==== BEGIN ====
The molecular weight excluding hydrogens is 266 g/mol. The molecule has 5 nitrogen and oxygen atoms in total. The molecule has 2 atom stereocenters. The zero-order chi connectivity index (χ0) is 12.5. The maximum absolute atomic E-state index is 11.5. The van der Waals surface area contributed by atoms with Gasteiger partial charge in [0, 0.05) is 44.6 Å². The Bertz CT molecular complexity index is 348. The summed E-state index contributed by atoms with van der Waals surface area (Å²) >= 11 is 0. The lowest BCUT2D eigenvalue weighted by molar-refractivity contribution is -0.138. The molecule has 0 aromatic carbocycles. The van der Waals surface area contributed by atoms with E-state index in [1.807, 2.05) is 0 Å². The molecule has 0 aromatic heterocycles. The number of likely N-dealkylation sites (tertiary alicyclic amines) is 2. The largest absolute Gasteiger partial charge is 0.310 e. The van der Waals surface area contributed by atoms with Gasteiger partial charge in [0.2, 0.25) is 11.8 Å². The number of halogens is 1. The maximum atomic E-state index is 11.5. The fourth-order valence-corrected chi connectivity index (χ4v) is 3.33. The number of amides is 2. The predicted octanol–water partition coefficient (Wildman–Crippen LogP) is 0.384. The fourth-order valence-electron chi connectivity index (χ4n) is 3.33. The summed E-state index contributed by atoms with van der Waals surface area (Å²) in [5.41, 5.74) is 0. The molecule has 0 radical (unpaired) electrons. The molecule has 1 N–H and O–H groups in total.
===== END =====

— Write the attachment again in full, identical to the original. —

The molecular weight excluding hydrogens is 266 g/mol. The molecule has 5 nitrogen and oxygen atoms in total. The molecule has 2 atom stereocenters. The zero-order chi connectivity index (χ0) is 12.5. The maximum absolute atomic E-state index is 11.5. The van der Waals surface area contributed by atoms with Gasteiger partial charge in [0, 0.05) is 44.6 Å². The Bertz CT molecular complexity index is 348. The summed E-state index contributed by atoms with van der Waals surface area (Å²) >= 11 is 0. The lowest BCUT2D eigenvalue weighted by molar-refractivity contribution is -0.138. The molecule has 0 aromatic carbocycles. The van der Waals surface area contributed by atoms with E-state index in [1.807, 2.05) is 0 Å². The molecule has 0 aromatic heterocycles. The number of likely N-dealkylation sites (tertiary alicyclic amines) is 2. The largest absolute Gasteiger partial charge is 0.310 e. The van der Waals surface area contributed by atoms with Gasteiger partial charge in [0.2, 0.25) is 11.8 Å². The number of halogens is 1. The maximum atomic E-state index is 11.5. The fourth-order valence-corrected chi connectivity index (χ4v) is 3.33. The number of amides is 2. The predicted octanol–water partition coefficient (Wildman–Crippen LogP) is 0.384. The fourth-order valence-electron chi connectivity index (χ4n) is 3.33. The summed E-state index contributed by atoms with van der Waals surface area (Å²) in [5.41, 5.74) is 0. The molecule has 0 radical (unpaired) electrons. The molecule has 1 N–H and O–H groups in total.